Police confirm human remains were found in a recycling bin in Vancouver on Oct. 18, 2020. (Black Press Media file photo)
Human remains found in recycling bin floating near Vancouver beach

Police asking nearby residents to see if their recycling bin has gone missing

(File photo)
RCMP: Two men face charges in reported Parksville fatal hit-and-run

Investigation into man’s death began in August of 2019

B.C. Liberal leader Andrew Wilkinson visits a North Vancouver daycare to announce his party’s election promises for child care, Oct. 9, 2020. (B.C. Liberal Party video)
B.C. parties pitch costly child care programs in pandemic

B.C. Liberals say they’ll deliver on NDP’s $10-a-day promise for lower-income families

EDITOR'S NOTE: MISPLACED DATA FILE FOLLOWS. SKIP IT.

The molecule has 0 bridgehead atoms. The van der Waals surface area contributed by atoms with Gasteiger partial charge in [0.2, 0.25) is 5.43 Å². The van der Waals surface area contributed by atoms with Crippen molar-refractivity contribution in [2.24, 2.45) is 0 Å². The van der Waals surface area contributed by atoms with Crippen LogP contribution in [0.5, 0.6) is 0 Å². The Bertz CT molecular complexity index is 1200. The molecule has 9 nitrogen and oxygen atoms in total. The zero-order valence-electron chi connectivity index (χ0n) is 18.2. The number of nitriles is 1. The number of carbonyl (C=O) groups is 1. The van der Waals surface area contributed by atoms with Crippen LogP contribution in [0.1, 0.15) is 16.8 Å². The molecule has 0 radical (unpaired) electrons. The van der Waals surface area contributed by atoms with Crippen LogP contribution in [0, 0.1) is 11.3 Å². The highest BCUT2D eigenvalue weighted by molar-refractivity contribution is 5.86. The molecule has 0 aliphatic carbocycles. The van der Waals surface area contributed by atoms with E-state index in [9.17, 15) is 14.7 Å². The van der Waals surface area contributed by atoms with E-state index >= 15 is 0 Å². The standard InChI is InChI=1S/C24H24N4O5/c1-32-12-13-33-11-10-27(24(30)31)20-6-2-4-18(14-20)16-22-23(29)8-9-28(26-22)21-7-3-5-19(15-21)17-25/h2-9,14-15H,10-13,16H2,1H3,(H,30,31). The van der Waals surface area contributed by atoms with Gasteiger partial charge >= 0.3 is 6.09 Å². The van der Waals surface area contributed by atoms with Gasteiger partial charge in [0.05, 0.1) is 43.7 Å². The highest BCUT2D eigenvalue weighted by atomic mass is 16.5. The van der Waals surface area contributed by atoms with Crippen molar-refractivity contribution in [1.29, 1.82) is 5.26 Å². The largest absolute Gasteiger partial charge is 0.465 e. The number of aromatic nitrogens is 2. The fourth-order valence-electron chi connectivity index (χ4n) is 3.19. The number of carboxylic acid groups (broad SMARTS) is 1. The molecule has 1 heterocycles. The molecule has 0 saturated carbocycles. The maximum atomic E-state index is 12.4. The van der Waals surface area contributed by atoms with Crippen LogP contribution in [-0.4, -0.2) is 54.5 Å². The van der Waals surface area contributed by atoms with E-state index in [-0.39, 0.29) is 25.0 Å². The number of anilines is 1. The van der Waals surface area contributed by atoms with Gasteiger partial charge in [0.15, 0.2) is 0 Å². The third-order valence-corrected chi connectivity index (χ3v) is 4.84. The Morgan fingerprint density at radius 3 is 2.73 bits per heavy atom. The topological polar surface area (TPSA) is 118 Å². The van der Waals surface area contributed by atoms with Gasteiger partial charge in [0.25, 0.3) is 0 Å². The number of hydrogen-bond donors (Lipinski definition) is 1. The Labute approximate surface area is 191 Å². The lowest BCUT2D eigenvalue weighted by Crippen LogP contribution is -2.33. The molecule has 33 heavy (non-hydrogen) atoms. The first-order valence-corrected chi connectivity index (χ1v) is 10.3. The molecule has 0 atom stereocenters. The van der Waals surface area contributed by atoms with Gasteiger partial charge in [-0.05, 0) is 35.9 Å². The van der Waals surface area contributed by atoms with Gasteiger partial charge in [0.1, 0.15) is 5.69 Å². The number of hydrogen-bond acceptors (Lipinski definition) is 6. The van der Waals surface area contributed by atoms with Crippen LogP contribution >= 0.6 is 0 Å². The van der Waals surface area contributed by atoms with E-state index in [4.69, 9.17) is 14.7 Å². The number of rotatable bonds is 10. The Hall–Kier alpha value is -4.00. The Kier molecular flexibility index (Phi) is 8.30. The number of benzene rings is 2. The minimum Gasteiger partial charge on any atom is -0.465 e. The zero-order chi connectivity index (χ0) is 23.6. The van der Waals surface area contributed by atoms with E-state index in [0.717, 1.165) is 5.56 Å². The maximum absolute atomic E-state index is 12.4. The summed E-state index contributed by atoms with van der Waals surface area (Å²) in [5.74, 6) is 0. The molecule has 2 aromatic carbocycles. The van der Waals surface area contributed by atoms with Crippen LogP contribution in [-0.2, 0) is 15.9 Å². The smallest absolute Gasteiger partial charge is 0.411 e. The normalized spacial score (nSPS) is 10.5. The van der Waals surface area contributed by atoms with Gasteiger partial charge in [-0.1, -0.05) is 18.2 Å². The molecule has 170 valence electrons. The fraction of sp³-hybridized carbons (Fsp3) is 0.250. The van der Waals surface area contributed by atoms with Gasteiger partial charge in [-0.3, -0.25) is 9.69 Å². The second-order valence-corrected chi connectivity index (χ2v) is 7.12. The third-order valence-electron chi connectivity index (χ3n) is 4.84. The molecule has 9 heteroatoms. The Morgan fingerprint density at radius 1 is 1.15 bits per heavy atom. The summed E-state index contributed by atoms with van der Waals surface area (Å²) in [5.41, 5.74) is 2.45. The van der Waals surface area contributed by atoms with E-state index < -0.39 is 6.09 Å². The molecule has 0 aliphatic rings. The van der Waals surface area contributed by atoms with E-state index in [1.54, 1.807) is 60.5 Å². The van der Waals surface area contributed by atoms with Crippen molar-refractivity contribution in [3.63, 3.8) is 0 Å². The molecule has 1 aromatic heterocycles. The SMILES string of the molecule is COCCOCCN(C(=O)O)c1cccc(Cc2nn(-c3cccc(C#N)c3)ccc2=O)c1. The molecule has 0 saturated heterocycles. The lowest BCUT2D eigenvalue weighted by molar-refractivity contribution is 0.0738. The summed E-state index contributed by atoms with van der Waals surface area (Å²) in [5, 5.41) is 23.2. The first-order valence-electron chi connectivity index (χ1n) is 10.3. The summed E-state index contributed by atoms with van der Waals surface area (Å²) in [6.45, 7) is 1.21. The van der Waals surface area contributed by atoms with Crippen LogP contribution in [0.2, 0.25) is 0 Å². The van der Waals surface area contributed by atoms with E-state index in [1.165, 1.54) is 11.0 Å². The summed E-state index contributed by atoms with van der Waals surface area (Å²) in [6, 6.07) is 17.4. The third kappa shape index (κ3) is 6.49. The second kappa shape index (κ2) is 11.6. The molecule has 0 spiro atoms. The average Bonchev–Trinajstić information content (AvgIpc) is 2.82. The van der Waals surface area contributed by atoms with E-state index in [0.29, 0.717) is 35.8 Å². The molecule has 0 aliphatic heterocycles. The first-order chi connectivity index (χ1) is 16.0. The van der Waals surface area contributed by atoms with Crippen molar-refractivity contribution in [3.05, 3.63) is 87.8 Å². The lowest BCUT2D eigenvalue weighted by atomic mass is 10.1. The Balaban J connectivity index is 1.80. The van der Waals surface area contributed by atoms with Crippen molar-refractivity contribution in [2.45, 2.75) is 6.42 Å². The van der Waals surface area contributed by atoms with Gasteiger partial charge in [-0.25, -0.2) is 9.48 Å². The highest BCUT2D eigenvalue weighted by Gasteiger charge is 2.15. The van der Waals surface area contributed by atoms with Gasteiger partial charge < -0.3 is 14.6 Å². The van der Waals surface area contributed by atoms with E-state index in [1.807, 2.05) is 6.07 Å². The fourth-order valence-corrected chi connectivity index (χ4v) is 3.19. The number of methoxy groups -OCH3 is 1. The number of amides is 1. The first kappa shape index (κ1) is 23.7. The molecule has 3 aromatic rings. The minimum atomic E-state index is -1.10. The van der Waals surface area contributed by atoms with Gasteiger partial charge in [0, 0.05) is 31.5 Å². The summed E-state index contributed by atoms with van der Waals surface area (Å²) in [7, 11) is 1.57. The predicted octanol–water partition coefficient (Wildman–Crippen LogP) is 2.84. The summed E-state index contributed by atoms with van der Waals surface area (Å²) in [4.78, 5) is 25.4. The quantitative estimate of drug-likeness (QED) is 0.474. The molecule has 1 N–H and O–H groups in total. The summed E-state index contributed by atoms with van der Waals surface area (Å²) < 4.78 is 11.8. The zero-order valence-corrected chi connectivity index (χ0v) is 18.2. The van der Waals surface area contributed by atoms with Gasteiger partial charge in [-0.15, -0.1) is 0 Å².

Steven Michael Bacon pleaded not guilty to a charge of first-degree murder of Nanaimo teen Makayla Chang. (Photos submitted)
Accused pleads not guilty in Nanaimo teen’s 2017 murder

Steven Bacon appeared in Nanaimo court Monday via video link from Thunder Bay

Voting station at Tzeachten Hall in the riding of Chilliwack-Kent on the first day of advance voting in the provincial election on Oct. 15, 2020. (Paul Henderson/ Chilliwack Progress)
B.C. VOTES 2020: 380,000 British Columbians head to polls in first 4 days of advance voting

Some of highest voter turnout so far has been seen on Vancouver Island and in Shuswap

Grant and Barbara Howse, in quarantine in Invermere. Mike Turner photo
Denied entry into U.S., Kootenay couple still forced to quarantine for 2 weeks

The rules around crossing the U.S. border led to a bizarre situation for an Invermere couple

Most Read